The import of steel and aluminum has some major financial and security implications. The US is a major steel buyer from across the world, while we only export 25 percent of the amount of the steel we produce. That makes the US a major global player in the steel market. President Trump is considering a tariff of up to 25 percent for worldwide steel imports and a 53 percent tariff for steel imported from 12 specific countries. Aluminum will face a general worldwide tariff of around 8 percent and a 23.6 percent tariff from specific countries. Both steel and aluminum imports will also face import quotas, thus raising prices even more.
China is the world’s major steel exporter. Its monthly steel production equals the US’s entire annual production of steel. This situation has lead to the demand for a 53 percent import tariff and quotas on all major steel producing countries, including China, Vietnam, Brazil, Thailand, Costa Rica, Turkey Malaysia, Russia, Egypt, Republic of Korea, India, South Africa and India. The purpose of these strict new measures is to increase US steel production from its current 73 percent capacity to 80 percent.
During 2013 to 2016, aluminum suffered the loss of 6 smelters in the US as demand fell by 58 percent. New plans for an improved infrastructure should raise demand considerably. Currently, the government is recommending a minimum 7 percent tariff on all aluminum imports, with a 23.6 percent for aluminum imported for Vietnam, China, Russia, Hong Kong and Venezuela. Imports from all countries can expect an import quota.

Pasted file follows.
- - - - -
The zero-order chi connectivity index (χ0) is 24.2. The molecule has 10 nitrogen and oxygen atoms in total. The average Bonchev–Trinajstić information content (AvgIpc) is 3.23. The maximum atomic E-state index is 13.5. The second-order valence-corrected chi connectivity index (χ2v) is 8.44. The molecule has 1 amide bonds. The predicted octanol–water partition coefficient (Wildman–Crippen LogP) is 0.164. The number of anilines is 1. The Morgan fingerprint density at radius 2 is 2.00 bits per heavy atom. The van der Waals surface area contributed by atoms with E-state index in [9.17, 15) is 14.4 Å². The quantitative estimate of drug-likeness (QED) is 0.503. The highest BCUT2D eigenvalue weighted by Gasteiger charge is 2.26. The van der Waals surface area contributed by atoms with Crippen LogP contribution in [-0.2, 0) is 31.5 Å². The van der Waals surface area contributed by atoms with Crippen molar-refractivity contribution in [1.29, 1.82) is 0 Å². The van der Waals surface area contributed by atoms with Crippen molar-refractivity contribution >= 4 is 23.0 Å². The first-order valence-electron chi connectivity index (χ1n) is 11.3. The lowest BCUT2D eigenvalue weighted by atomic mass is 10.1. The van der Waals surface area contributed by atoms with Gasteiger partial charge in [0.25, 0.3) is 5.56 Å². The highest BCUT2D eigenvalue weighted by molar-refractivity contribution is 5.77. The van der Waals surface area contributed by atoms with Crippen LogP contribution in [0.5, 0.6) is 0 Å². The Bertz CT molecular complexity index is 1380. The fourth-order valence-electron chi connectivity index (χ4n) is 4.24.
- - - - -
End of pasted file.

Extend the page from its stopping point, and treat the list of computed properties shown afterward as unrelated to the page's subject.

All these anticipated measures are expected to benefit the US steel and aluminum industries and raise consumer prices for commodities using these materials. While prices drop in the US, the quotas will help decrease aluminum prices in China, thus allowing for cheaper exports of items manufactured with steel and aluminum. Our policies focus on manufactured good rather than raw material, so the US needs to consider that the quota of these materials will result in cheaper products. The usual remedy is higher tariffs to allow competition with locally-produced goods.
These signs of impending inflation have investors taking another look at gold as the historically most reliable hedge against inflation.
We could be facing a major gold bull market soon. This one will be quite different from the bull markets in the 1970s or the post-2000 market. An entirely new factor is being introduced into the global gold markets with potentially huge consequences. This time, it includes the Islamic factor in the gold trade. One-quarter of the world’s population is Islamic, and investing in gold has been against Islamic law. This is changing, and one-quarter of the world’s population could be infusing the gold market with $3 trillion of investments.
In addition, China has opened the Shanghai Gold Exchange. China has huge gold reserves and wants prices set in actual gold value instead of paper futures. Currently, for each physical ounce of gold, there are 252 ounces of contracted futures on paper. This could change drastically if China has its way, and it could create a gold bull market of historic proportions.
Our growing economy, along with anticipated changes in tariff regulations and entries into the gold market make inflation in 2018 almost a certainty.